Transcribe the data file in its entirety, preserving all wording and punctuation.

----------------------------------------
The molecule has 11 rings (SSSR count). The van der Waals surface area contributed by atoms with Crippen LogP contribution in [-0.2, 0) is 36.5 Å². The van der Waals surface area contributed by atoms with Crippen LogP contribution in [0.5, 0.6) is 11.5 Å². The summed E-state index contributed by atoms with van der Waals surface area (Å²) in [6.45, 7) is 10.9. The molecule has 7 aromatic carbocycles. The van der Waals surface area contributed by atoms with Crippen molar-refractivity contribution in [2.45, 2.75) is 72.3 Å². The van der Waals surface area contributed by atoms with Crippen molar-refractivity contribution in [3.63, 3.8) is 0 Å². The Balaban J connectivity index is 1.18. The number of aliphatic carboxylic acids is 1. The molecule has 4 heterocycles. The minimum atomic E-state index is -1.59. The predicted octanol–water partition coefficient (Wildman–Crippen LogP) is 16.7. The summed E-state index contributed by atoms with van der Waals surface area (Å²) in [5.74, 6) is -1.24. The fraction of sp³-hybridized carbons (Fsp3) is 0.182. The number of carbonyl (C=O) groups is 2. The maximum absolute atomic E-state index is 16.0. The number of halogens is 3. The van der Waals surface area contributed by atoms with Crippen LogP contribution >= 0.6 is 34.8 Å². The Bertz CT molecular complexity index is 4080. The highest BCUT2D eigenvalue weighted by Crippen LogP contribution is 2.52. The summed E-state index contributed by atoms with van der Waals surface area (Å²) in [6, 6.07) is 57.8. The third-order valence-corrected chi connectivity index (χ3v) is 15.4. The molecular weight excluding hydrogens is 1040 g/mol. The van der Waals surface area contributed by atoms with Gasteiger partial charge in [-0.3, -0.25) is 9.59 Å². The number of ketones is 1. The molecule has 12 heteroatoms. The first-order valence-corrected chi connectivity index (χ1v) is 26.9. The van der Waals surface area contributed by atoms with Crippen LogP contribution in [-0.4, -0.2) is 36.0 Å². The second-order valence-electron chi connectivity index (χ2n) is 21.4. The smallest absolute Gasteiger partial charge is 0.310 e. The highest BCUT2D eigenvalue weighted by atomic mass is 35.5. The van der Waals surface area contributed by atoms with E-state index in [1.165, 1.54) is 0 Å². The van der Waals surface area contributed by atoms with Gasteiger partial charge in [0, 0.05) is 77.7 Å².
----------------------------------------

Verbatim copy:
The molecule has 11 rings (SSSR count). The van der Waals surface area contributed by atoms with Crippen LogP contribution in [-0.2, 0) is 36.5 Å². The van der Waals surface area contributed by atoms with Crippen LogP contribution in [0.5, 0.6) is 11.5 Å². The summed E-state index contributed by atoms with van der Waals surface area (Å²) in [6.45, 7) is 10.9. The molecule has 7 aromatic carbocycles. The van der Waals surface area contributed by atoms with Crippen molar-refractivity contribution in [2.45, 2.75) is 72.3 Å². The van der Waals surface area contributed by atoms with Crippen molar-refractivity contribution in [3.63, 3.8) is 0 Å². The Balaban J connectivity index is 1.18. The number of aliphatic carboxylic acids is 1. The molecule has 4 heterocycles. The minimum atomic E-state index is -1.59. The predicted octanol–water partition coefficient (Wildman–Crippen LogP) is 16.7. The summed E-state index contributed by atoms with van der Waals surface area (Å²) in [5.74, 6) is -1.24. The fraction of sp³-hybridized carbons (Fsp3) is 0.182. The number of carbonyl (C=O) groups is 2. The maximum absolute atomic E-state index is 16.0. The number of halogens is 3. The van der Waals surface area contributed by atoms with Crippen LogP contribution >= 0.6 is 34.8 Å². The Bertz CT molecular complexity index is 4080. The highest BCUT2D eigenvalue weighted by Crippen LogP contribution is 2.52. The summed E-state index contributed by atoms with van der Waals surface area (Å²) in [6, 6.07) is 57.8. The third-order valence-corrected chi connectivity index (χ3v) is 15.4. The molecular weight excluding hydrogens is 1040 g/mol. The van der Waals surface area contributed by atoms with Gasteiger partial charge in [-0.3, -0.25) is 9.59 Å². The number of ketones is 1. The molecule has 12 heteroatoms. The first-order valence-corrected chi connectivity index (χ1v) is 26.9. The van der Waals surface area contributed by atoms with Crippen LogP contribution in [-0.4, -0.2) is 36.0 Å². The second-order valence-electron chi connectivity index (χ2n) is 21.4. The smallest absolute Gasteiger partial charge is 0.310 e. The highest BCUT2D eigenvalue weighted by atomic mass is 35.5. The van der Waals surface area contributed by atoms with E-state index in [1.165, 1.54) is 0 Å². The van der Waals surface area contributed by atoms with Gasteiger partial charge in [0, 0.05) is 77.7 Å².